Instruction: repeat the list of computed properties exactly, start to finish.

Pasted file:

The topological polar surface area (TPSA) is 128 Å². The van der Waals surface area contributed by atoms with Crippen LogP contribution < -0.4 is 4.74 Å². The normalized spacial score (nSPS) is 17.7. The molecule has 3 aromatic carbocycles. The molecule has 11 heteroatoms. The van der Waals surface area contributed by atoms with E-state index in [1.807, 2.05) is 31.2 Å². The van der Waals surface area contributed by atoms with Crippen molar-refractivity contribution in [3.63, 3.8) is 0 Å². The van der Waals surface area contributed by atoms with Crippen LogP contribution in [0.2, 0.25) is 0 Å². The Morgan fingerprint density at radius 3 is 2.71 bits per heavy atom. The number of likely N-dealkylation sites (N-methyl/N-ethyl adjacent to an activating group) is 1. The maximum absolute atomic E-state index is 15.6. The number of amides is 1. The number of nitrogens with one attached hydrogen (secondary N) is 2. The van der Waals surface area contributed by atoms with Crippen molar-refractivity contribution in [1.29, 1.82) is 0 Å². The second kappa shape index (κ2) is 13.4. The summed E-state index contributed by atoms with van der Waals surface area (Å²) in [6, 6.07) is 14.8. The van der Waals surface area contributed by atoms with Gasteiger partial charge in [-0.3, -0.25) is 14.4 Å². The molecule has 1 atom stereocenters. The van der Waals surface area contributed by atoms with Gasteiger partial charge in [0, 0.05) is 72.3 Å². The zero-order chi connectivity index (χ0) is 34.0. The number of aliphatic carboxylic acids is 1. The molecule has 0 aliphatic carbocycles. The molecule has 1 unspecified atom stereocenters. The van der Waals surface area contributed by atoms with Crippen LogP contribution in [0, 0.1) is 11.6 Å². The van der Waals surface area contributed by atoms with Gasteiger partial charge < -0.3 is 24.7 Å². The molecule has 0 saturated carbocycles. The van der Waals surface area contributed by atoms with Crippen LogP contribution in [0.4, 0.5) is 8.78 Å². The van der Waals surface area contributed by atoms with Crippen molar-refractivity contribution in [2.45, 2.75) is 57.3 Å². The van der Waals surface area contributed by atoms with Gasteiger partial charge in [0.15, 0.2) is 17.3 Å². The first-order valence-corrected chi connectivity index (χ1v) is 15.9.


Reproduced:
The topological polar surface area (TPSA) is 128 Å². The van der Waals surface area contributed by atoms with Crippen LogP contribution < -0.4 is 4.74 Å². The normalized spacial score (nSPS) is 17.7. The molecule has 3 aromatic carbocycles. The molecule has 11 heteroatoms. The van der Waals surface area contributed by atoms with E-state index in [1.807, 2.05) is 31.2 Å². The van der Waals surface area contributed by atoms with Crippen molar-refractivity contribution in [3.63, 3.8) is 0 Å². The van der Waals surface area contributed by atoms with Crippen LogP contribution in [0.2, 0.25) is 0 Å². The Morgan fingerprint density at radius 3 is 2.71 bits per heavy atom. The number of likely N-dealkylation sites (N-methyl/N-ethyl adjacent to an activating group) is 1. The maximum absolute atomic E-state index is 15.6. The number of amides is 1. The number of nitrogens with one attached hydrogen (secondary N) is 2. The van der Waals surface area contributed by atoms with Crippen molar-refractivity contribution in [1.29, 1.82) is 0 Å². The second kappa shape index (κ2) is 13.4. The summed E-state index contributed by atoms with van der Waals surface area (Å²) in [6, 6.07) is 14.8. The van der Waals surface area contributed by atoms with Gasteiger partial charge in [-0.3, -0.25) is 14.4 Å². The molecule has 1 atom stereocenters. The van der Waals surface area contributed by atoms with Gasteiger partial charge in [0, 0.05) is 72.3 Å². The zero-order chi connectivity index (χ0) is 34.0. The number of aliphatic carboxylic acids is 1. The molecule has 0 aliphatic carbocycles. The molecule has 1 unspecified atom stereocenters. The van der Waals surface area contributed by atoms with Crippen LogP contribution in [0, 0.1) is 11.6 Å². The van der Waals surface area contributed by atoms with Gasteiger partial charge < -0.3 is 24.7 Å². The molecule has 0 saturated carbocycles. The van der Waals surface area contributed by atoms with Crippen LogP contribution in [0.4, 0.5) is 8.78 Å². The van der Waals surface area contributed by atoms with Crippen molar-refractivity contribution in [2.45, 2.75) is 57.3 Å². The van der Waals surface area contributed by atoms with Gasteiger partial charge in [0.15, 0.2) is 17.3 Å². The first-order valence-corrected chi connectivity index (χ1v) is 15.9.